This article was written by Alan Cohen
Going into the last day of the 1946 baseball season, Brooklyn and St. Louis were tied for the National League lead with identical 96-57 records. When each team lost on that day, the Dodgers to the Braves and the Cardinals to the Cubs, it became necessary for the teams to engage in the first-ever playoff to determine the pennant winner. The powers-that-be elected to have a best-of-three series with the first game scheduled at Sportsman’s Park in St. Louis on October 1, 1946.
As noted in the New York Herald Tribune, “A dozen or more photographers and about fifty writers lent a semblance of World Series importance. Four umpires officiated (three was the norm during the regular season).”1
The Cardinals had won 14 of 22 regular-season meetings with Brooklyn and were hoping to maintain that edge in the playoff. First-year Cardinals manager Eddie Dyer, a Branch Rickey disciple who had taken over at the beginning of the season for Billy Southworth, chose Howie Pollet to take the mound for the Cardinals against Brooklyn’s young Ralph Branca. The 20-year-old Branca was in his third season with Brooklyn and had started nine games during the 1946 season. He was 3-0 coming into the game and had pitched two shutouts, including one over the Cardinals, during the September stretch drive.
Pollet, the Cardinals ace, was pitching in pain after pulling a muscle in the left side of his back in a prior start. He had not been particularly effective down the stretch, notching his 20th win on September 17 and failing to add to that number in his two remaining September starts, in which he was knocked out of the box on each occasion.
The Tuesday-afternoon encounter drew a paid crowd of 26,012, about 8,000 short of capacity, but a strong showing considering that there was virtually no advance sale of tickets. Most of the empty seats were in the bleachers.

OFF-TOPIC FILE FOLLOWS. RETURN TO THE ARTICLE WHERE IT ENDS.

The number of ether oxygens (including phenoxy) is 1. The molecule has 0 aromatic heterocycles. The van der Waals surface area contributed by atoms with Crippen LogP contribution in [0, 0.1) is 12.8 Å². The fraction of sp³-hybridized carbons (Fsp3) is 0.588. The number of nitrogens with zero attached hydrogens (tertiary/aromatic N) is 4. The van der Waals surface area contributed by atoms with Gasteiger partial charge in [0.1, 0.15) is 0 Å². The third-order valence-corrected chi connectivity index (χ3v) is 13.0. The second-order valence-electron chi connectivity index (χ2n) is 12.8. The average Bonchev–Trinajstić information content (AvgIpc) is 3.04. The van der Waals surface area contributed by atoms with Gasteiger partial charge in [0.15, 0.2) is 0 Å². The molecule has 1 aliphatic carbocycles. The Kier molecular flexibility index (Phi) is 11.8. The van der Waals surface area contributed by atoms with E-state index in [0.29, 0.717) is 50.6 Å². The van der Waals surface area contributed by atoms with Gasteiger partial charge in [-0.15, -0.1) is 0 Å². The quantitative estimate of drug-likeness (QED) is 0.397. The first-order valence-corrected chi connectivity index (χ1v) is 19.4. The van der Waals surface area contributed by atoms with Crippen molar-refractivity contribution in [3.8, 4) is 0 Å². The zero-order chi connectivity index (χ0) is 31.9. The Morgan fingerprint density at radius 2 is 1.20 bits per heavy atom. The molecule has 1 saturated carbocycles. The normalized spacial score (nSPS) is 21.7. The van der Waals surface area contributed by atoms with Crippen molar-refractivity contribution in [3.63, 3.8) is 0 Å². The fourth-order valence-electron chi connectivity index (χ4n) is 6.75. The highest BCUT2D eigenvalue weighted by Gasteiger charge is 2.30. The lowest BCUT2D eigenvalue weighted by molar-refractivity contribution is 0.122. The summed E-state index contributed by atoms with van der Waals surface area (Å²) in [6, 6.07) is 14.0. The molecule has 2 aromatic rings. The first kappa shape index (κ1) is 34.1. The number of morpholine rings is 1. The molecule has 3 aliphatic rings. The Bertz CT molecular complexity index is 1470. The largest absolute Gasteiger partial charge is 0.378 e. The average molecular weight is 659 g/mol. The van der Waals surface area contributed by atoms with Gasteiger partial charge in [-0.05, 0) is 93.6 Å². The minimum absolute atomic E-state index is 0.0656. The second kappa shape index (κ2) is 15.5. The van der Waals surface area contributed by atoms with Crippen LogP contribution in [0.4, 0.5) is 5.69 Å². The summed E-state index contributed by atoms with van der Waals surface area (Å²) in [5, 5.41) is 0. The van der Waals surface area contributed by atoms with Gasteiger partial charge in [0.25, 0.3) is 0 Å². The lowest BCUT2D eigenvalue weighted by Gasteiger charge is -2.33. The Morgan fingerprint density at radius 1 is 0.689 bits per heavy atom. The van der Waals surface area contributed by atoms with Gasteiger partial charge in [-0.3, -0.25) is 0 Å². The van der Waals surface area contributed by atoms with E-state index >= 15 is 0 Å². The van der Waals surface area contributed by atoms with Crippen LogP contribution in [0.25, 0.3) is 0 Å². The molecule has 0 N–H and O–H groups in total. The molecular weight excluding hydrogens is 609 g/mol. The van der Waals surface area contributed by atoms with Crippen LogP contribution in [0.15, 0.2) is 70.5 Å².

The Cardinals broke out on top in the first inning. Team captain and center fielder Terry Moore singled over shortstop with one out and advanced to third base on a single by Enos “Country” Slaughter that just eluded the grasp of Dodgers second baseman Eddie Stanky. With two outs, young catcher Joe Garagiola stepped to the plate. Garagiola hit a grounder between third baseman Cookie Lavagetto and shortstop Pee Wee Reese. By the time Reese grabbed the ball and threw to first, Garagiola had arrived safely, just beating the throw. Moore scored on the play. Dodgers manager Leo Durocher argued the call with arbiter Babe Pinelli to no avail. There was no scoring in the second inning, and the Dodgers knotted the score on a leadoff home run to the left-field bleachers by Howie Schultz leading off the top of the third. But the tie did not last long.
In the bottom of the third inning, Stan Musial walked, was singled to third by Slaughter and scored when Whitey Kurowski’s grounder forced Slaughter at second base. Garagiola’s second single in as many at-bats advanced Kurowski to second base, before Whitey scored on a single by Harry “The Hat” Walker, brother of Brooklyn right fielder Dixie Walker. Walker’s single made it 3-1 and spelled the end for Branca. Durocher brought in Kirby Higbe, who escaped the inning without further damage, thanks to a defensive gem by Stanky on a hard-hit ball to second by Cardinals shortstop Marty Marion.